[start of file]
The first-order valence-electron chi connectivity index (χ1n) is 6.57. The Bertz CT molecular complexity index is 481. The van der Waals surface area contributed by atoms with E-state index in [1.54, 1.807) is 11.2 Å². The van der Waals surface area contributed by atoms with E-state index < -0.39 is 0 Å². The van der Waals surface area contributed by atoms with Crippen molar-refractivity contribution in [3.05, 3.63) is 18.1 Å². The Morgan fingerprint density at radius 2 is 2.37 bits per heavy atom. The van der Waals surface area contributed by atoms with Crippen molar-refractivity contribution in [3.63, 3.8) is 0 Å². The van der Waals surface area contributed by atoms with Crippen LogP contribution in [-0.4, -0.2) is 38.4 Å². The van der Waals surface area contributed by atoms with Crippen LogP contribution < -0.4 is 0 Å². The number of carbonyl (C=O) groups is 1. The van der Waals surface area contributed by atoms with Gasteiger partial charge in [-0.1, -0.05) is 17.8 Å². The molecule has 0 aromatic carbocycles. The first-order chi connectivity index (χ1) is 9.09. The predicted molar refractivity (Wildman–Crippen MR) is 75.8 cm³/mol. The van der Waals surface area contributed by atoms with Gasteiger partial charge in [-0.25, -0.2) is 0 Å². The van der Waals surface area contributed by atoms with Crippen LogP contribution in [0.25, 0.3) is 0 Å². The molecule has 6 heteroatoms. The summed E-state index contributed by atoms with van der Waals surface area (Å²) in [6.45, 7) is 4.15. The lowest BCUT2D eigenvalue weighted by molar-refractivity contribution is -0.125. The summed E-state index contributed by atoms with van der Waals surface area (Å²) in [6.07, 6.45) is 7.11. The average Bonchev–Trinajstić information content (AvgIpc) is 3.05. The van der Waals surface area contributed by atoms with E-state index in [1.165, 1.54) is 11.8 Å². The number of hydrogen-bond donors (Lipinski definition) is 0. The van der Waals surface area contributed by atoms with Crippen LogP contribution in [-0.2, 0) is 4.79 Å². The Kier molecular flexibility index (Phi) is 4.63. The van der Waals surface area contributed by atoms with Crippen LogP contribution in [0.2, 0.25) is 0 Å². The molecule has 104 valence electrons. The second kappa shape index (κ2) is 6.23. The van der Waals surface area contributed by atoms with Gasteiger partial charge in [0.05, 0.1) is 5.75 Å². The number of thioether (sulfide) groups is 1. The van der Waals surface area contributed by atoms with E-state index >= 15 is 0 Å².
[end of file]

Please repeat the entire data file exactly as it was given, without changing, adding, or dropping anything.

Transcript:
The first-order valence-electron chi connectivity index (χ1n) is 6.57. The Bertz CT molecular complexity index is 481. The van der Waals surface area contributed by atoms with E-state index in [1.54, 1.807) is 11.2 Å². The van der Waals surface area contributed by atoms with E-state index < -0.39 is 0 Å². The van der Waals surface area contributed by atoms with Crippen molar-refractivity contribution in [3.05, 3.63) is 18.1 Å². The Morgan fingerprint density at radius 2 is 2.37 bits per heavy atom. The van der Waals surface area contributed by atoms with Crippen molar-refractivity contribution in [3.63, 3.8) is 0 Å². The van der Waals surface area contributed by atoms with Crippen LogP contribution in [-0.4, -0.2) is 38.4 Å². The van der Waals surface area contributed by atoms with Crippen LogP contribution < -0.4 is 0 Å². The number of carbonyl (C=O) groups is 1. The van der Waals surface area contributed by atoms with Gasteiger partial charge in [-0.1, -0.05) is 17.8 Å². The molecule has 0 aromatic carbocycles. The first-order chi connectivity index (χ1) is 9.09. The predicted molar refractivity (Wildman–Crippen MR) is 75.8 cm³/mol. The van der Waals surface area contributed by atoms with Gasteiger partial charge in [-0.25, -0.2) is 0 Å². The van der Waals surface area contributed by atoms with Crippen LogP contribution in [0.25, 0.3) is 0 Å². The molecule has 6 heteroatoms. The summed E-state index contributed by atoms with van der Waals surface area (Å²) in [6.45, 7) is 4.15. The lowest BCUT2D eigenvalue weighted by molar-refractivity contribution is -0.125. The summed E-state index contributed by atoms with van der Waals surface area (Å²) in [6.07, 6.45) is 7.11. The average Bonchev–Trinajstić information content (AvgIpc) is 3.05. The van der Waals surface area contributed by atoms with E-state index in [1.165, 1.54) is 11.8 Å². The number of hydrogen-bond donors (Lipinski definition) is 0. The van der Waals surface area contributed by atoms with Crippen LogP contribution in [-0.2, 0) is 4.79 Å². The Kier molecular flexibility index (Phi) is 4.63. The van der Waals surface area contributed by atoms with Crippen LogP contribution in [0.2, 0.25) is 0 Å². The molecule has 104 valence electrons. The second kappa shape index (κ2) is 6.23. The van der Waals surface area contributed by atoms with Gasteiger partial charge in [0.05, 0.1) is 5.75 Å². The number of thioether (sulfide) groups is 1. The van der Waals surface area contributed by atoms with E-state index >= 15 is 0 Å².